How I Made It: Stephen Cheung went from cutting threads in a sweatshop to cutting global trade deals

Stephen Cheung, president of World Trade Center L.A., a county office responsible for promoting local businesses overseas and attracting foreign investment to the region.
(Glenn Koenig/ Los Angeles Times)

The gig: Stephen Cheung, 37, is president of World Trade Center Los Angeles, which is charged with promoting local businesses overseas and attracting foreign investment to the region. Before that, Cheung worked as director of international trade for the Port of L.A. and served as an aide to two mayors: Eric Garcetti and Antonio Villaraigosa.

China factor: In his role at World Trade Center L.A., an affiliate of the nonprofit Los Angeles County Economic Development Corp., Cheung eyes business opportunities from all over the world. But his background and expertise make him vital for one of the globe’s biggest economic trends — Chinese outbound investment. China is on a spending spree, and L.A. County is a major beneficiary. Hollywood studios, downtown real estate developments and hotel properties are now regularly infused with Chinese money. Over the years, Cheung has become one of the first points of contact for Chinese companies looking to enter the L.A. market.

Helping them adjust: One of Cheung’s biggest jobs is explaining how things work in the U.S. Though China is the world’s second-largest economy, many of its companies are going global for the first time. As a result, some executives are learning the American regulatory and cultural environment on the fly. It’s not uncommon for Chinese firms to complain to Cheung that projects require too much environmental oversight and community input. In China, they say, the government is all-powerful. Why isn’t it the same in L.A.?


“I explain what [the California Environmental Quality Act is] and what an environmental impact report is,” Cheung said. “They usually have heard of them and understand them in concept. But they’re not completely convinced it’s necessary.”

Then there are the blunders caused by inexperience. Instead of using a commercial real estate broker, one Chinese firm looking to build a mixed-use development chose a residential real estate agent instead. The salesperson had been helping a company executive find a house in the San Gabriel Valley but did not have the expertise to handle the commercial project. The development never made it off the ground.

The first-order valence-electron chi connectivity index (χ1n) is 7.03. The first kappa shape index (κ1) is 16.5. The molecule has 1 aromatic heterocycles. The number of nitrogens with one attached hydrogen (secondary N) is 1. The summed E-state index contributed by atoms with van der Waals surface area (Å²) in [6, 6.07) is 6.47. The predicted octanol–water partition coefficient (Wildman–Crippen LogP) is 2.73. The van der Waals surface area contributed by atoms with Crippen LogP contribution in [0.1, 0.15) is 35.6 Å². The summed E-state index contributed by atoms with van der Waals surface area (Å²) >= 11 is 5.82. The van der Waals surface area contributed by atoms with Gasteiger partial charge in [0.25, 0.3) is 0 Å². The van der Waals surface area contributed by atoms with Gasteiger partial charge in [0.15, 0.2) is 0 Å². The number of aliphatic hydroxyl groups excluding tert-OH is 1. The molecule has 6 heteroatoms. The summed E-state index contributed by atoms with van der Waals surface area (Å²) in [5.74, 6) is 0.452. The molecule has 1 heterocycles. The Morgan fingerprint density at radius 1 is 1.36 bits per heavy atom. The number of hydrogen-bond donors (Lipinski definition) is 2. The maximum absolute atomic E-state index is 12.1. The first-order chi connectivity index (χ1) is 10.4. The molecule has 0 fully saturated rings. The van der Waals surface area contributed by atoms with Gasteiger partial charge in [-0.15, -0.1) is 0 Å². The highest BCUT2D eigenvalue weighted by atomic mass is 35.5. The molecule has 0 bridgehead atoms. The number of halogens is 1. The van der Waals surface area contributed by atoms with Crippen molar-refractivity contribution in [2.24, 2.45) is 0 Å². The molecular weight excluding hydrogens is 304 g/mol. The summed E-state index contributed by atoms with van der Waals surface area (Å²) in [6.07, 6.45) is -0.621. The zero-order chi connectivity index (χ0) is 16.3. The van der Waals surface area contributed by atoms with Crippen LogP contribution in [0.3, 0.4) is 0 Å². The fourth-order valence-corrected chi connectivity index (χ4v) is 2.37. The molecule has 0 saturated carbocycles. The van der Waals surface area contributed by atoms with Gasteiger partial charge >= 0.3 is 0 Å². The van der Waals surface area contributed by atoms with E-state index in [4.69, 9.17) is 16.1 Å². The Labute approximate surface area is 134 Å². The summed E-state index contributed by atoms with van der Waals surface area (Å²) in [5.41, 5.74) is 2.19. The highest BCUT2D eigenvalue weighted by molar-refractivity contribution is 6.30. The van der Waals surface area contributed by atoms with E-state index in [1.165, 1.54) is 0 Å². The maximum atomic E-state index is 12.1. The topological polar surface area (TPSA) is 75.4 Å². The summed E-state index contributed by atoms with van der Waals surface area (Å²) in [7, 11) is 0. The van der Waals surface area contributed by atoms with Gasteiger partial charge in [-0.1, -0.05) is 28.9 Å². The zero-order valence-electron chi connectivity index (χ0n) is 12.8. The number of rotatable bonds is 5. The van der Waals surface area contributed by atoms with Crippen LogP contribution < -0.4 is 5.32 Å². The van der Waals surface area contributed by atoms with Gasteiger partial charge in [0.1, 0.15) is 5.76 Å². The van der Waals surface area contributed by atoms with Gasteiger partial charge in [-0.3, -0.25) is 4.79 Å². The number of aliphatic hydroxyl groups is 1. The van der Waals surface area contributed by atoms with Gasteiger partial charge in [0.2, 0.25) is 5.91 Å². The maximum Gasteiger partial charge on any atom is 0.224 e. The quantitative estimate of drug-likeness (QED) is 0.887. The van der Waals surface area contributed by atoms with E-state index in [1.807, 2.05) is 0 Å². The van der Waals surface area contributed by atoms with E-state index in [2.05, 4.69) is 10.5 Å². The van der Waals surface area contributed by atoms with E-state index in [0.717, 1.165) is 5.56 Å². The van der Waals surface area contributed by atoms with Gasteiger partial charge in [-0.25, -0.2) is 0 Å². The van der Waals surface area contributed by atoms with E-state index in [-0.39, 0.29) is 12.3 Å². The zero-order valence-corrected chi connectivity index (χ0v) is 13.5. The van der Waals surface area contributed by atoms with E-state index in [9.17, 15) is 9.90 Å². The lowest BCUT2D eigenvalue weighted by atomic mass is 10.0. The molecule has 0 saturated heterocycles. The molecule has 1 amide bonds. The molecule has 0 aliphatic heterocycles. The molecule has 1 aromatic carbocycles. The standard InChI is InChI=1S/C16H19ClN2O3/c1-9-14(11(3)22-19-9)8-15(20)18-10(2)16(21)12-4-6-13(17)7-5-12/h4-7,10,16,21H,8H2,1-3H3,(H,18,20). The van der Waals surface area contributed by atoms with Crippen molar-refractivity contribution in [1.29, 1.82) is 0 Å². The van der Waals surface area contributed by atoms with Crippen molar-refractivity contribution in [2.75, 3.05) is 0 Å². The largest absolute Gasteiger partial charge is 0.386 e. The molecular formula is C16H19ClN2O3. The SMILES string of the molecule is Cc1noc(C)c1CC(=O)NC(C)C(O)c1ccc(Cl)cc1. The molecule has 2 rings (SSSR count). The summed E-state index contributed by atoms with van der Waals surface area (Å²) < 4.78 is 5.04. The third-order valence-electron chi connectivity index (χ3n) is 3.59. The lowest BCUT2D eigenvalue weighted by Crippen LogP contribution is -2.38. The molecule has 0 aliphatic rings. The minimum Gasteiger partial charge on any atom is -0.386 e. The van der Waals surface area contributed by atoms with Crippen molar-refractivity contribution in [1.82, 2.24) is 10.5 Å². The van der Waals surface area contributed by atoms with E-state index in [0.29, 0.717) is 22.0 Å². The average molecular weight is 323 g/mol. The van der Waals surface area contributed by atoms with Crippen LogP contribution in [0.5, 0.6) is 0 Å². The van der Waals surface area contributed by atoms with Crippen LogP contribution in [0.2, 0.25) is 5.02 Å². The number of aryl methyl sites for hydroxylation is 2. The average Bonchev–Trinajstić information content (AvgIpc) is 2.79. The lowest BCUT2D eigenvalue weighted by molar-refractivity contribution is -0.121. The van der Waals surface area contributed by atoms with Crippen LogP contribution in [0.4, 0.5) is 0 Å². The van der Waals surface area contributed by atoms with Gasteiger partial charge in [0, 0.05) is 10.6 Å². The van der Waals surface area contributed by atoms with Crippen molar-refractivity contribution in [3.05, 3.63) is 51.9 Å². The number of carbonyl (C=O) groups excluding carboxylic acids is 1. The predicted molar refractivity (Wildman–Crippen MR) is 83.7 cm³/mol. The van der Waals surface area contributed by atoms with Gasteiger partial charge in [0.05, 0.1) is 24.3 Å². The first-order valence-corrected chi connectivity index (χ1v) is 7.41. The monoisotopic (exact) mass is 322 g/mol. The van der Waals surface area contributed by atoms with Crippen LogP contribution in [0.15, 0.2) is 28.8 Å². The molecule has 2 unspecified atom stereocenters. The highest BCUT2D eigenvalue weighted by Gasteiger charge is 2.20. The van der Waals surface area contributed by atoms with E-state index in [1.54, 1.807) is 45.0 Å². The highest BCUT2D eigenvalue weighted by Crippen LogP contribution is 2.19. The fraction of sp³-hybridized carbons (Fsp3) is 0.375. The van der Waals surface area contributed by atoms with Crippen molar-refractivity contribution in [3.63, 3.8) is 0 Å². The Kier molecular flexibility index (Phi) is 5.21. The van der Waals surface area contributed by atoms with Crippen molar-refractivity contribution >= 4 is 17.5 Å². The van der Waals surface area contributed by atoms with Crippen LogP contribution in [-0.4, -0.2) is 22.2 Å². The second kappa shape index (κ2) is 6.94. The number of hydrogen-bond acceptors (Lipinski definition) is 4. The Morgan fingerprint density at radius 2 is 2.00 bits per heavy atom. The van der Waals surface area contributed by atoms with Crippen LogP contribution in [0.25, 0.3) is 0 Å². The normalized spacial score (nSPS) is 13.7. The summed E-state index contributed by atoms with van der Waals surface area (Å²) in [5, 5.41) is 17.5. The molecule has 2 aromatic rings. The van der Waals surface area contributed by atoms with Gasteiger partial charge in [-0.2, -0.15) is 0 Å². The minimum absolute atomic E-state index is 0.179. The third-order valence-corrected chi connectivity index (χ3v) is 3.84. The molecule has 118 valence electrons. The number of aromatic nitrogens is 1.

Then there was the Chinese bank that promised Cheung it would open an office in L.A. Cheung was mystified when the firm later chose Pasadena. It turned out to be a misunderstanding about the geography of L.A. County. “The Chinese bank didn’t know the difference between L.A. city and L.A. County,” Cheung said. “They thought that Pasadena was in L.A.”

Hardscrabble beginnings: Unlike many of the well-heeled Chinese immigrants who come to Southern California today, Cheung grew up poor in Hacienda Heights. At only 9 years old, Cheung joined his mother working at a sweatshop in El Monte. He earned half a penny for each thread he cut off a dress shirt. He later toiled as a busboy and waiter at Chinese restaurants where he’d dread seeing his classmates come in with their families on weekends for dim sum.

“When you’re in survival mode that young, you don’t know how to feel sorry for yourself,” said Cheung, who after graduating from UCLA took jobs at Asian American social service agencies because of his experience at the sweatshop.

Language barrier: Cheung spoke only Cantonese, the native language in Hong Kong, when he arrived in the U.S. in 1987. The local school district found a Chinese speaker who could help Cheung learn English. The problem was the tutor was from Taiwan and spoke Mandarin, the primary language in China.


“I had to learn Mandarin to learn English,” Cheung said. “In hindsight, it helped my career.”

From politics to commerce: After a few years in social work, Cheung interned with Rep. Karen Bass (D-Los Angeles) when she was a state assemblywoman. That led to a position as a community liaison for Villaraigosa. Cheung’s background later proved invaluable to the former mayor as commerce between the city and China increased. Cheung later landed at the Port of L.A. and then served as secretary general of foreign affairs and trade under Garcetti.

Being diplomatic: Cheung has helped plan trade missions and mayoral trips to China. One of the keys to a successful visit is knowing cultural protocol. In China, government officials are seated prominently ahead of businesspeople.

“I have to explain to our [American] CEOs as director of international trade I will sit in the head seat in front of them even though we view them as equal to the mayor and staff,” Cheung said.

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